Susie DeSantiago of deSanti 

These four folks are not my voiceover agents but like Erik, Jeffrey & Tanya, each faced a very tough business decision following the Canadian company’s purchase. And decide they did.

Each has notified the casting website that they are leaving and will no longer be a paying member. Their collective lack of respect for the new ownership and it’s reputation for depreciating voice talents, agents and their services seems to have helped them make their individual decisions.

There may still be more to add to the exit list, but right there are seven (7) examples of small business owners who individually faced a business problem head on, individually had a tough decision to make and individually made the decision to walk away from a table with money still on it (less though it will likely turn out to be).

The chance for them to lose significant income is very real. So are their mortgage, car and school payments. Doing the right thing can be very difficult on many different levels.

Everyday courage doesn’t often make it to the big screen. But that doesn’t make these specific acts any less courageous.

And courage like that, from people voice talents have trusted as partners in our careers, deserves our unwavering support. #voicestrong

don’t be a $5 voice actor

Twitter adIf you are brand spanking new to voiceover, this post is for you.

If you have attended VO Atlanta or some other massive voiceover meeting anywhere in the world with stars in your eyes on how you are going to become a voice actor, this post is also for you.

If you are an experienced voice talent and you have or currently use Fiver as a way to get voice jobs, you have my sympathies for your difficult financial conditions but you’d be better off reading Monster.com or Indeed.com to find a new job than reading this blog post.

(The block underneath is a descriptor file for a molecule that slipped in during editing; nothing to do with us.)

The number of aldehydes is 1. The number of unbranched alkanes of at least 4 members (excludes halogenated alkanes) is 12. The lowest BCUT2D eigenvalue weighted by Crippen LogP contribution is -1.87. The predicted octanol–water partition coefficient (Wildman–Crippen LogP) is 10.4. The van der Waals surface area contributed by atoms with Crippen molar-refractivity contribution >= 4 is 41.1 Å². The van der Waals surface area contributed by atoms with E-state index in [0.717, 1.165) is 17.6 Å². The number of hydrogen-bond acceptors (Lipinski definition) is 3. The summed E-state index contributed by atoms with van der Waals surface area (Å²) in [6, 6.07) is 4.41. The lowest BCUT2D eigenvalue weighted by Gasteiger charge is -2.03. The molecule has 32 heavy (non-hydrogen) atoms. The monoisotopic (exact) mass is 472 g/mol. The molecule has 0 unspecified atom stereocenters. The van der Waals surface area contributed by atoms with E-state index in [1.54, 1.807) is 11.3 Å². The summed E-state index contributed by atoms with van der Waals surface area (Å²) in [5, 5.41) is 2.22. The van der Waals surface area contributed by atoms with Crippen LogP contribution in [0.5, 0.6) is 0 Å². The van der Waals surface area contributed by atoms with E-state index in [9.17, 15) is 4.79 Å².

That ad at the top of this post, that’s a real ad.

Some young or stressed or imbecilic media producer may actually think they are getting a pro voice talent for that fee.

The voice (and no, I won’t say “talent”) doing the job for $5.00 for that producer may think they are a “professional” voice because they are getting paid.

Neither the producer nor the voice is correct.

I’ll make this brief.

The journey to becoming a professional voice talent is as unique as the person living the journey and no two journeys are exactly the same. There is no perfect way, mine included.

But every journey has universal pitfalls and $5 voiceover jobs…most any VO job in that range of pricing is less a pitfall or a pothole as it is an enormous moon crater that go so deep you cannot see the bottom.

Just follow this advice: don’t be a $5 voice actor.

I hope this helps.

that place

Crescent Beach 2017If we are fortunate, and sadly not everyone is, each of us finds a place outside of home and outside of work that brings us peace and joy.

Sometimes it’s a nearby place, sometimes it is a far away place.

Maybe, if you’re really lucky, you have many “places”.

Wherever it is, it is a place where you feel at ease and maybe (as in my case) you’re family feels that same peace and joy there.

Having been there, I was reminded that I should remind you…go to that place.

Why?

Because it creates in you a special feeling, new or renewed thoughts, calmness…it might even have smells that bring back or create memories.

The computer is off and the phone is away.

This is not a pipe dream but rather something quite vital to your mental, physical, spiritual and emotional well being.

I’m really not kidding.

Sometimes, to get to that place, money is an issue. I respect that challenge, so I would encourage you to search for an interim place. Some place new and away from the norm that brings you peace and joy without stressing your wallet.

If you feel you don’t have time, I would like to encourage you to MAKE the time.

Life (yours or someone else’s) can end in a second.

Work is not life. Money is not life. Stress is not life. Those are mere elements of life that we each obsess over. Obsessing is not living.

Live life.

Find that place.